We don’t deserve beavers
A young beaver crouches next to a dam. | Photo by Dan Pepper/iStock
We Don’t Deserve Beavers
Meddlesome beavers are cleaning up Superfund sites
By Isobel Whitcomb | Apr 30 2022
Tar Creek doesn’t seem like an inviting home for wildlife. For more than 70 years, miners blasted open the earth underneath the Oklahoma waterway in search of lead and zinc. Today, mountains of waste material from the mines tower above what is now classified by the EPA as a Superfund site. Groundwater that flows through the abandoned mines flushes toxic heavy metals, including cadmium and lead—both potent neurotoxins even at low concentrations—into the creek. The water runs bright orange.
One family of toothy critters didn’t seem to care. In 2014, the beavers set up shop in a nearby tributary. “At first, they were a nuisance,” said Nick Shepherd, an environmental consultant and research assistant at the University of Oklahoma. At the time, Shepherd was conducting research at Tar Creek, and the beaver’s dam-building was messing with his data. “We couldn’t get measurements because the beavers had totally transformed the stream from a three-foot-wide channel to an 80-foot-wide meandering wetland,” Shepherd said.
Shepherd and his colleagues kept collecting data when they could. Then, two years after the beavers moved in, a team visiting the site noticed something interesting—the water that spilled over the beaver dams was running clear. Water-quality measurements seemed to confirm what they were seeing: just above one of the beaver dams, cadmium concentrations were 57 percent lower than they were upstream, where the polluted stream flowed into the beaver-created wetland, according to results they recently published in the journal Science of the Total Environment. Iron concentrations were 63 percent lower. The beavers were cleaning up Tar Creek.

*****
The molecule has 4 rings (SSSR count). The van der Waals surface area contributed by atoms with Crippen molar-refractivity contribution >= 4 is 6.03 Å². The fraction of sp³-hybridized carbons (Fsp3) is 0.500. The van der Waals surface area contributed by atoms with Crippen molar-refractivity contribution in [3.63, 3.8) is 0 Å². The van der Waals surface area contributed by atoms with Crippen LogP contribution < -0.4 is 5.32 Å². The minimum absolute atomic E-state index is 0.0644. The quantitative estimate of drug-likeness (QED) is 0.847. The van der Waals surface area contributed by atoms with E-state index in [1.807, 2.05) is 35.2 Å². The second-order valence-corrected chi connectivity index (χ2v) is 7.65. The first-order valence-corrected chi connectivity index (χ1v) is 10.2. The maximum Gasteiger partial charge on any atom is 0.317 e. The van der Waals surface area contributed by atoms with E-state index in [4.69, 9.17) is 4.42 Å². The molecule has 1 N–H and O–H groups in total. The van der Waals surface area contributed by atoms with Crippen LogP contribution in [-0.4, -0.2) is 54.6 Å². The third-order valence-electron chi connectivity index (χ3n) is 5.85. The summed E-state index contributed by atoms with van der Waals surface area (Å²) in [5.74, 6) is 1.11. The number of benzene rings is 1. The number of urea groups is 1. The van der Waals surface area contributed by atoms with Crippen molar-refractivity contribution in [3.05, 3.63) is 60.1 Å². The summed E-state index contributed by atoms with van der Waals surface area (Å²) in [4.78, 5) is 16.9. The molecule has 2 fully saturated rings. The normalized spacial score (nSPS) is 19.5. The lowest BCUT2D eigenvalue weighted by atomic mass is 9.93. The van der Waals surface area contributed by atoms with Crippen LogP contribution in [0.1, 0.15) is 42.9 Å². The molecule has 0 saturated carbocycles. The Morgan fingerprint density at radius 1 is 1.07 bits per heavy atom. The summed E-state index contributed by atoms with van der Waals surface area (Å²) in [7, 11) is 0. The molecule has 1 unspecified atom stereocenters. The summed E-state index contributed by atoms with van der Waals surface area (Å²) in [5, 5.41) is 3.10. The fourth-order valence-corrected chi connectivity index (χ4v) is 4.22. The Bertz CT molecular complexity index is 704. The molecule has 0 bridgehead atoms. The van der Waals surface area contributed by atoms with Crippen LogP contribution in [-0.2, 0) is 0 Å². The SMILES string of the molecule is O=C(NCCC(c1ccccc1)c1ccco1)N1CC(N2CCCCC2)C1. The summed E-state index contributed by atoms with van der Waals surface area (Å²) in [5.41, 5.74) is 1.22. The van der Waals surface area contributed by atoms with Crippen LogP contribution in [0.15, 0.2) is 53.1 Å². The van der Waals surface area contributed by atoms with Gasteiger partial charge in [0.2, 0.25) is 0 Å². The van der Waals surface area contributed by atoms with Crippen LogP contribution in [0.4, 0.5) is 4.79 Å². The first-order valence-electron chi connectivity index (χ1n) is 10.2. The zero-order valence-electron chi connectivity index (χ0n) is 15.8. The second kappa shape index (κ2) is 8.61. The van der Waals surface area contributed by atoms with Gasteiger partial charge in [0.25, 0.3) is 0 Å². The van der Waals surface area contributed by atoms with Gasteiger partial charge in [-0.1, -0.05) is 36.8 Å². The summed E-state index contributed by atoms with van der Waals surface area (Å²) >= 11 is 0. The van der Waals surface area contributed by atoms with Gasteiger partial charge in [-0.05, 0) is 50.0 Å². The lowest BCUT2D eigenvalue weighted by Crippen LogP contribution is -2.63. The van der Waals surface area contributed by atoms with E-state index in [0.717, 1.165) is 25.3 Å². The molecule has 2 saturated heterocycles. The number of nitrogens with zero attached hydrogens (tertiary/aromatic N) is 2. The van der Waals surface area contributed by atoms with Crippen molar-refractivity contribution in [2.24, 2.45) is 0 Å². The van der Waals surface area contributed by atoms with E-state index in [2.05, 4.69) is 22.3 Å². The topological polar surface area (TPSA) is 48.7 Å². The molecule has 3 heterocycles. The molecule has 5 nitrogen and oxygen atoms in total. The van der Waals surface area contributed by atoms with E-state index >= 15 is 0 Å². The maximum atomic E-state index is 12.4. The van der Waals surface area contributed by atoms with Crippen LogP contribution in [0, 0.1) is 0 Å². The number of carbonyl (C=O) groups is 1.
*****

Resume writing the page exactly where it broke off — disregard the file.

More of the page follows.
As many as 200 million beavers once felled trees and dammed North America’s waterways. But beginning in the 17th century, the fur trade wiped out close to 99 percent of the rodent’s population. The population is slowly rebounding. Today, there are around 15 million beavers in North America. Reintroductions are happening across the United States, from Washington to Wyoming. While Native people have long understood and respected the role of beavers in riparian ecosystems, some ecologists in the US are still coming around to the fact that beavers are a vital part of a healthy river system—and that they might be the key to buffering landscapes from the impacts of human activities and climate change, whether that’s agricultural pollution or wildfire.
Beavers build dams because they’re safer in the water. On land, with their unwieldy tails and awkward waddle, they make easy pickings for coyotes and bobcats. These beaver refuges flood the landscape around waterways, turning tiny tributaries into sprawling wetlands, flush with life. “When we have beavers, there’s deep pools and shallow spots; fast water and slow water all mixed together,” said Emily Fairfax, an ecohydrologist at California State University Channel Islands. This variation in aquatic habitat not only creates habitat for a diversity of species, but it also supports a diversity of chemical processes—including those that can remove toxic contaminants from a Superfund site.